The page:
Sunday, July 6, 2008

An Interesting Discovery

Photo: Dominic Buettner for the New York Times

from the New York Times
A three-foot-tall tablet with 87 lines of Hebrew that scholars believe dates from the decades just before the birth of Jesus is causing a quiet stir in biblical and archaeological circles, especially because it may speak of a messiah who will rise from the dead after three days.

Some of the scholars interviewed for this article believe that this discovery will be a challenge to Christians. My personal feeling is that most folks in the pews don't even here about such things. How does the idea that there was already a tradition of a Messiah being murdered and rising from the dead after three days before the time of Jesus affect your faith and your beliefs?


IT said...

Great minds think alike: I was going to post the same question.

(Tho' technically, Padre, I don't think it's legal under copyright to post the NY Times pics.)


fs said...

Thanks for this; it's an interesting discovery and will probably add to our understanding of who Jesus was and how the people of his time sought to explain him.

But it doesn't detract one iota from my faith and belief, as they've never been centered on the death and resurrection story.

Lois Keen said...

It might effect the faith and beliefs if it's important to one that the gospels are right in implying the rising from the dead was an unexpected and new thing, completely off the radar of the Jews.

However, being one of those Christians who tries, with mixed success to read the Hebrew scriptures for themselves and not reading Jesus into them, but rather reading them as the background for how Jesus and what Jesus saw himself to be, this news is really wonderful - the expectation of resurrection is all of a piece.

On the third hand, it can also be seen to put the nail in the coffin of a real resurrection. One could understand the gospel writers as reading the expectation of a resurrection on the third day into the story of Jesus, making it fit, the way Matthew has the birth and ministry of Jesus fit his view that Jesus is the new Moses and lawgiver coming out of Egypt to preach on the mountain.

Padre Mickey said...

Tho' technically, Padre, I don't think it's legal under copyright to post the NY Times pics. Didn't I give them credit? Well, I live in Panama, where we say Ní! at your silly copyrights maniacal laughter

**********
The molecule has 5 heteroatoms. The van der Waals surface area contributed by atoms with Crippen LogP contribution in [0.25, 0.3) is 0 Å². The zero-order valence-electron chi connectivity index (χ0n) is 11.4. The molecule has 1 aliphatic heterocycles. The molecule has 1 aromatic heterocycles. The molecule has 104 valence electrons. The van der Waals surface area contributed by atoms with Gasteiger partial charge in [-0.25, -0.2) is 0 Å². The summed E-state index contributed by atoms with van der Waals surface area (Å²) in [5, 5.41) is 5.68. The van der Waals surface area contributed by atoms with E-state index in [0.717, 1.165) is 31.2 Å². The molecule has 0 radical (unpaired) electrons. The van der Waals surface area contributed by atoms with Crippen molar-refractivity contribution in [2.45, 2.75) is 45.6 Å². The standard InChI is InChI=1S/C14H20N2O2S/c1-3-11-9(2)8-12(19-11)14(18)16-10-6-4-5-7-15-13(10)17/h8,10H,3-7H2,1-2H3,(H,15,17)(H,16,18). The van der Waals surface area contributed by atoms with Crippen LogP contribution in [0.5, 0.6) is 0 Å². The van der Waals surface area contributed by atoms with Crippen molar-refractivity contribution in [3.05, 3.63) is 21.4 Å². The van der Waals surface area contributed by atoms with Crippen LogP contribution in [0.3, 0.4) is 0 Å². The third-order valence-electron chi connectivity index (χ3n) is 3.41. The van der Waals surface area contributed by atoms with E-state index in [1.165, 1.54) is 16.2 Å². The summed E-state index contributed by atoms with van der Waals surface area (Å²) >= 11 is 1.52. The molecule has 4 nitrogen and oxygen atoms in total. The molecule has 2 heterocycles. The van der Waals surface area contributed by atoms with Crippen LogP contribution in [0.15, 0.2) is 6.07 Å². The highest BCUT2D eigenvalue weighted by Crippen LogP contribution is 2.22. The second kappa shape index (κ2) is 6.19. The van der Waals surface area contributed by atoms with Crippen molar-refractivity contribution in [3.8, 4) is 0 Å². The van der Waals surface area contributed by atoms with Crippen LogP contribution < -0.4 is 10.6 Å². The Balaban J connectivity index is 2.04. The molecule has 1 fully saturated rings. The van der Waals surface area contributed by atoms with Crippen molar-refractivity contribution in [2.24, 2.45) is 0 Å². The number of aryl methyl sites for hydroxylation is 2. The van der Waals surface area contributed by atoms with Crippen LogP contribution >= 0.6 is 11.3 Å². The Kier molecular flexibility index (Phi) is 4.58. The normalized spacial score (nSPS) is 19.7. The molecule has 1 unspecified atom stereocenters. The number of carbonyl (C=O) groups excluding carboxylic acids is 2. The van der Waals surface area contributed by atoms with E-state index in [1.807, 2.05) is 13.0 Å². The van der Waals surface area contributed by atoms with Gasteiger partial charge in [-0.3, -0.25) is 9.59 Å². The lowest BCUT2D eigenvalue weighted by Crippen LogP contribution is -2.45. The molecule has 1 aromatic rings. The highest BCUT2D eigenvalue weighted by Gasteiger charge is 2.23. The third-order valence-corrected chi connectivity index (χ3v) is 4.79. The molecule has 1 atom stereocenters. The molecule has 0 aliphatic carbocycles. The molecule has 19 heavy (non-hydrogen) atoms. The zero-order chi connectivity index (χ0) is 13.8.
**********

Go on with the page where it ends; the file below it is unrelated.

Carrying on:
IT said...

I asked my beloved about this story, and she thought it was very cool and in no way detracted from her faith.

But she asked why these previous predictions did not make the Jews consider Christ the messiah.

Jr. said...

I, too, found this an interesting item. Like the late flap over the Gospel of Judas. Adds only another suggestion (or in the case of the G of Judas, a more explicit statement of what the Gospel of John already implies) to our understanding of the ancient situation and the ancient texts.

It doesn't affect my faith. A RC friend of mine once said that she thought that my life is grounded in the Bible. I had to gently correct her and say that my life is grounded in Jesus -- of my experience of the Living God -- not in the Bible per se. For me the point is that we are followers of Jesus of Nazareth, not this Simon fellow, fundamentally because Jesus' disciples had amazing experiences of the risen Lord and witnessed to that. Whether resurrection was expected or unexpected in their culture is almost beside the point, and we know already that some Jewish sects of Jesus' time believed in resurrection.

I do get a little testy when Jewish scholars tell me that I am going to be shocked by something or other that actually shocks them.

BTW, I was a lurker at jake's. Posting a place to comment on this article brought me out of the shadows.

Counterlight said...

The story of Osiris is a murder and resurrection story that's way older than either the New Testament or this stone. His temple and "tomb" at Abydos (Abedju) were popular objects of pilgrimage for Egyptians for many centuries. Modern Egyptians refer to the ancient site of Osiris' tomb as Um al Qa'ab (Mother of Pots) because of the mounds and mounds of pious offering pottery left by generations of pious ancient Egyptians still to be seen there.

And there are the references to the Suffering Servant in Isaiah, who the rabbis (as opposed the Christian priests) understood to be Israel.

Göran Koch-Swahne said...

Interesting yes, but doesn't change a thing ; = )

Ann said...

Since my faith is about following Christ - nothing really changes it.

JCF said...

"Kewl!" sez I...

[Am I the only one here who, when Paul says "Your faith is in vain" wants to fire back, "No, YOUR faith is in vain---neener, neener, neener!" ;-p]

Still haven't gotten rid of the freakin' "Word Verification" yet, I see. :-X

it said...

fs, please write david h, he's been trying to reach you!

As for the rest....even Shakespeare pointed out that there were no original plotlines left.


::ducks and runs::


fs said...

[Am I the only one here who, when Paul says "Your faith is in vain" wants to fire back, "No, YOUR faith is in vain---neener, neener, neener!" ;-p]

I absolutely love that, JCF. Who *are* these people (even Paul) to place limits on our faith, anyway?

IT, Thanks. I will look for David H.'s email and get in touch. BTW, your comment about plotlines is interesting. This kinda touches on the periphery of the subject of my master's thesis (ugh), but I consider narrative thinking a two-edged sword, the downside being its rather rigid, automatic inner logic which too easily substitutes verisimilitude for rational thought.